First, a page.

07 March 2006

Barens and Speckles

Lite Yellow

Working on my "bee" print today, I printed a light/bright yellow background and then decided that I wanted it to have more texture (goma zuri) and to be a more golden color. I've found goma zuri to be easier to achieve on fresh paper than on an already-inked area, but I had an idea for how I might be able to get a good goma on this overprint. It hinged on which baren I would use.

Here are the three types of baren I have:

Barens

The first baren I got was the Murasaki baren. It's wonderful and very versatile, but because I have some repetitive stress injury in my wrist I sometimes find it too strenuous to use, especially for large areas. A ball-bearing baren was recommended to me, and that's now the one I use the most. It's smooth and requires very little pressure to get a good impression. I also tried an inexpensive plastic disk baren, which I've been very dissatisfied with. It feels good, but it doesn't deliver enough pressure for the large areas of color I generally print and no matter what I do, I always get very speckled results. But I realized that for this situation, trying to get goma zuri on an overprint, the disk baren might be perfect. So I used a deeper yellow-gold and the plastic disk baren to get this result:

Goma Yellow

Nice speckles that allow the lighter yellow to shine through. Now on to the bees.

2 comments:

Beth Zentzis said...

This is the kind of visual, frank information on the effects of different barens I've been hoping to find. Your blog is so open about this sort of thing, I really appreciate it. I own a disk baren, and I knew there had to be a good, functional reason a person would choose something different, but to see it in the physical, visual results really helps me to understand some of the differences. I wonder if somebody has a visual library somewhere of different tools to use for pressing (baren) together with their printing effects. Useful, but unless the photos were large the subtleties might be hard to see.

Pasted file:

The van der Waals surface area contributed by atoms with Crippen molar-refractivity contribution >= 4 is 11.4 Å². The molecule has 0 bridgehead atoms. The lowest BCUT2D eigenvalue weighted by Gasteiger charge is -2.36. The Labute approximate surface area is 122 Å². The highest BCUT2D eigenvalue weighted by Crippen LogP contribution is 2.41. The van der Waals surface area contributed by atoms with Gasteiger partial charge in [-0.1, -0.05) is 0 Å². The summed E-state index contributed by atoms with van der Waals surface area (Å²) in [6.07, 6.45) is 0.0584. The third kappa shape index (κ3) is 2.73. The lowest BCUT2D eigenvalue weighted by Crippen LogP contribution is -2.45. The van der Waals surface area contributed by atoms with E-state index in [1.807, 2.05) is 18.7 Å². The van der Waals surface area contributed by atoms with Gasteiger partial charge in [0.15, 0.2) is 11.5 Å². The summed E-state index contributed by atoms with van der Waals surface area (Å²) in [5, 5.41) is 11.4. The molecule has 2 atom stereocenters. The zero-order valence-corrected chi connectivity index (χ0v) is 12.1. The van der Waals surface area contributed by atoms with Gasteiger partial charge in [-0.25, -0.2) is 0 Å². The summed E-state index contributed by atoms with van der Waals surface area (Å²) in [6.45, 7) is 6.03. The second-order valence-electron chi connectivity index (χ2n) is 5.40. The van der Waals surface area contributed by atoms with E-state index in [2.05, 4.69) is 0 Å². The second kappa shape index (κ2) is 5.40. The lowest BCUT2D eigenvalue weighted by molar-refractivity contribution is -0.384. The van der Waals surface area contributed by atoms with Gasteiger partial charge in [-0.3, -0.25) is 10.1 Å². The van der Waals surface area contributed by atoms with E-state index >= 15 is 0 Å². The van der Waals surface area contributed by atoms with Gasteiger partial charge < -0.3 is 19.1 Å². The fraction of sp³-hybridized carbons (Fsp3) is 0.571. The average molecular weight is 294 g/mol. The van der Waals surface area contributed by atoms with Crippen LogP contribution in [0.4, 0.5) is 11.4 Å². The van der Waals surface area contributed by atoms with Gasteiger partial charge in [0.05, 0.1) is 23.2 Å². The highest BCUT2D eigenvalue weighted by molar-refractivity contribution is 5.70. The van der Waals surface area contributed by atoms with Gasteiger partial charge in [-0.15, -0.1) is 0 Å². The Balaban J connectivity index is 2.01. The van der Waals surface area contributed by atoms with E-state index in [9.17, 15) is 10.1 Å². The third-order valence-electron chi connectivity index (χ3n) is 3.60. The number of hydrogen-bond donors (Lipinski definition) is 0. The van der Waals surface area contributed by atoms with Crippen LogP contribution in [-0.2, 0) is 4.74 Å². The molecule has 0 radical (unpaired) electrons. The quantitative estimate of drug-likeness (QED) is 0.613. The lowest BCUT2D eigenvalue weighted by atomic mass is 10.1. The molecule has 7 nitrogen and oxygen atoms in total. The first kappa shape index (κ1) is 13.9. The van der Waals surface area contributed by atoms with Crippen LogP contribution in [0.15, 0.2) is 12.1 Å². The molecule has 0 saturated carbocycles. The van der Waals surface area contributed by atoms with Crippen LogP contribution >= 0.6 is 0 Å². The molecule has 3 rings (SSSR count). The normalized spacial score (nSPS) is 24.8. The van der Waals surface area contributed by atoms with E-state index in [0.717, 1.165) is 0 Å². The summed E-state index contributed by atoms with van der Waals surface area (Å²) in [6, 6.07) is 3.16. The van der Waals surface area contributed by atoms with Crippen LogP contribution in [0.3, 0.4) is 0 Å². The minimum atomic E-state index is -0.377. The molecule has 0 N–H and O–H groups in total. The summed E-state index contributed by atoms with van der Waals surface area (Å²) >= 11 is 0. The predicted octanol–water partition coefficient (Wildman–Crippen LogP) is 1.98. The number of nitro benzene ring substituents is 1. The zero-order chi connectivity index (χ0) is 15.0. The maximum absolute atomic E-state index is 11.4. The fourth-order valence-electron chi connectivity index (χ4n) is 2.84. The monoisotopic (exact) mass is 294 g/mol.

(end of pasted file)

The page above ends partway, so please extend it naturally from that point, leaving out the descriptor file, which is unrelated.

It is an investment into an image, isn't it, a real commitment when we step into a print. I'm nervous!

Annie B said...

Hi Beth,
Don't overlook the www.barenforum.org as a great source of technical information. On the main site there's a link to the "Encylopedia of Woodblock Printing" and there are entries there for almost any topic you can think of, including barens. Also a library of books about woodblock printing.
It's a commitment, yes, but also a lot of fun! It's good to do some study, but also good to just dive in and give it a whirl. That's the only way to really learn.